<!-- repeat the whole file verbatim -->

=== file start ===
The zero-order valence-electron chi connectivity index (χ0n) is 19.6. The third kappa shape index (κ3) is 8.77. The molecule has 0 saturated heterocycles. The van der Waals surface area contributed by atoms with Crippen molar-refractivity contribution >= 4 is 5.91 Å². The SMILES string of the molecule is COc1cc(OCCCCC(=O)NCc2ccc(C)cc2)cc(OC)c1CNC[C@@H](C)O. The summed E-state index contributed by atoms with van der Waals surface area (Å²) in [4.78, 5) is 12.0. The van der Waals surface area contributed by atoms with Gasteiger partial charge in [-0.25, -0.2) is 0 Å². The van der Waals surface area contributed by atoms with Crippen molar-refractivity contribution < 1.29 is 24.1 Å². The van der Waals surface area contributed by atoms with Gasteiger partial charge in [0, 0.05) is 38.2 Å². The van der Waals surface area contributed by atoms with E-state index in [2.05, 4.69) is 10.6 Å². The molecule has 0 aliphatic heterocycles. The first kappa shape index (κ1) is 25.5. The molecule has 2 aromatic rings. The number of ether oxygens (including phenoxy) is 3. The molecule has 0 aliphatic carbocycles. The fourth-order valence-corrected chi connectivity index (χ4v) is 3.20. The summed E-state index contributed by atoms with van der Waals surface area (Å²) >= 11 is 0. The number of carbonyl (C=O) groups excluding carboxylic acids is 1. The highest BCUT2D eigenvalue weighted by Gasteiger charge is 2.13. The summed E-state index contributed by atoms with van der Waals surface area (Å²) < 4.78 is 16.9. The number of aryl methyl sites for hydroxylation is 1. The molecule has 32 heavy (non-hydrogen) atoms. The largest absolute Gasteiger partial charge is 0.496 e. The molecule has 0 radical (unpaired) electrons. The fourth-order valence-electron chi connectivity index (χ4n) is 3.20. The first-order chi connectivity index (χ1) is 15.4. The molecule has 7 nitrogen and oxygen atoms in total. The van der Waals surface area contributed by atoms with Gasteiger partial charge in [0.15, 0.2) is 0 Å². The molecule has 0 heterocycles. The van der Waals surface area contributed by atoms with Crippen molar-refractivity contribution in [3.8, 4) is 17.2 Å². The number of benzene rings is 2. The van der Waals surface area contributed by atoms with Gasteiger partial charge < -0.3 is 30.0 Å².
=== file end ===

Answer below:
The zero-order valence-electron chi connectivity index (χ0n) is 19.6. The third kappa shape index (κ3) is 8.77. The molecule has 0 saturated heterocycles. The van der Waals surface area contributed by atoms with Crippen molar-refractivity contribution >= 4 is 5.91 Å². The SMILES string of the molecule is COc1cc(OCCCCC(=O)NCc2ccc(C)cc2)cc(OC)c1CNC[C@@H](C)O. The summed E-state index contributed by atoms with van der Waals surface area (Å²) in [4.78, 5) is 12.0. The van der Waals surface area contributed by atoms with Gasteiger partial charge in [-0.25, -0.2) is 0 Å². The van der Waals surface area contributed by atoms with Crippen molar-refractivity contribution < 1.29 is 24.1 Å². The van der Waals surface area contributed by atoms with Gasteiger partial charge in [0, 0.05) is 38.2 Å². The van der Waals surface area contributed by atoms with E-state index in [2.05, 4.69) is 10.6 Å². The molecule has 0 aliphatic heterocycles. The first kappa shape index (κ1) is 25.5. The molecule has 2 aromatic rings. The number of ether oxygens (including phenoxy) is 3. The molecule has 0 aliphatic carbocycles. The fourth-order valence-corrected chi connectivity index (χ4v) is 3.20. The summed E-state index contributed by atoms with van der Waals surface area (Å²) >= 11 is 0. The number of carbonyl (C=O) groups excluding carboxylic acids is 1. The highest BCUT2D eigenvalue weighted by Gasteiger charge is 2.13. The summed E-state index contributed by atoms with van der Waals surface area (Å²) < 4.78 is 16.9. The number of aryl methyl sites for hydroxylation is 1. The molecule has 32 heavy (non-hydrogen) atoms. The largest absolute Gasteiger partial charge is 0.496 e. The molecule has 0 radical (unpaired) electrons. The fourth-order valence-electron chi connectivity index (χ4n) is 3.20. The first-order chi connectivity index (χ1) is 15.4. The molecule has 7 nitrogen and oxygen atoms in total. The van der Waals surface area contributed by atoms with Gasteiger partial charge in [0.15, 0.2) is 0 Å². The molecule has 0 heterocycles. The van der Waals surface area contributed by atoms with Crippen molar-refractivity contribution in [3.8, 4) is 17.2 Å². The number of benzene rings is 2. The van der Waals surface area contributed by atoms with Gasteiger partial charge < -0.3 is 30.0 Å².